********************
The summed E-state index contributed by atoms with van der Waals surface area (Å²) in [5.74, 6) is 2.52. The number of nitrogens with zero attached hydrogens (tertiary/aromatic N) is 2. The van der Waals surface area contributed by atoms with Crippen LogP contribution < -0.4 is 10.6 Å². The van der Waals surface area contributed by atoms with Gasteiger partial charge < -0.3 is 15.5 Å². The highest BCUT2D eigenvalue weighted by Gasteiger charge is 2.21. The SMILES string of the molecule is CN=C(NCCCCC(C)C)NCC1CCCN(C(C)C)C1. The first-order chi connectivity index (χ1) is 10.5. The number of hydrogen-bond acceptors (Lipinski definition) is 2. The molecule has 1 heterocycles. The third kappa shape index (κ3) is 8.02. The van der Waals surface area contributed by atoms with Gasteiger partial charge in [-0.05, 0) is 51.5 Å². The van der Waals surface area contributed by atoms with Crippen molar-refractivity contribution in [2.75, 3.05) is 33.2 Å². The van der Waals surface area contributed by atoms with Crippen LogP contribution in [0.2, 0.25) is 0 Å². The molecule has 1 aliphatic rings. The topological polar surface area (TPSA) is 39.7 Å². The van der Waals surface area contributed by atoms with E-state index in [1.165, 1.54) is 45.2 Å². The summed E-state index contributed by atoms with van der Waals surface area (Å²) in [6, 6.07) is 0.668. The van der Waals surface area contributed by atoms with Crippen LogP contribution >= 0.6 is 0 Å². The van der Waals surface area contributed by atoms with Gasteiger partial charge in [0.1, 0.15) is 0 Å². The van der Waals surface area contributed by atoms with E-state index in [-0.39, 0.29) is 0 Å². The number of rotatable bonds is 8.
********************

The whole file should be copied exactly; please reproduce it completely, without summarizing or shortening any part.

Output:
The summed E-state index contributed by atoms with van der Waals surface area (Å²) in [5.74, 6) is 2.52. The number of nitrogens with zero attached hydrogens (tertiary/aromatic N) is 2. The van der Waals surface area contributed by atoms with Crippen LogP contribution < -0.4 is 10.6 Å². The van der Waals surface area contributed by atoms with Gasteiger partial charge < -0.3 is 15.5 Å². The highest BCUT2D eigenvalue weighted by Gasteiger charge is 2.21. The SMILES string of the molecule is CN=C(NCCCCC(C)C)NCC1CCCN(C(C)C)C1. The first-order chi connectivity index (χ1) is 10.5. The number of hydrogen-bond acceptors (Lipinski definition) is 2. The molecule has 1 heterocycles. The third kappa shape index (κ3) is 8.02. The van der Waals surface area contributed by atoms with Gasteiger partial charge in [-0.05, 0) is 51.5 Å². The van der Waals surface area contributed by atoms with Crippen molar-refractivity contribution in [2.75, 3.05) is 33.2 Å². The van der Waals surface area contributed by atoms with Crippen LogP contribution in [0.2, 0.25) is 0 Å². The molecule has 1 aliphatic rings. The topological polar surface area (TPSA) is 39.7 Å². The van der Waals surface area contributed by atoms with E-state index in [1.165, 1.54) is 45.2 Å². The summed E-state index contributed by atoms with van der Waals surface area (Å²) in [6, 6.07) is 0.668. The van der Waals surface area contributed by atoms with Crippen LogP contribution >= 0.6 is 0 Å². The van der Waals surface area contributed by atoms with Gasteiger partial charge in [0.1, 0.15) is 0 Å². The van der Waals surface area contributed by atoms with E-state index in [-0.39, 0.29) is 0 Å². The number of rotatable bonds is 8.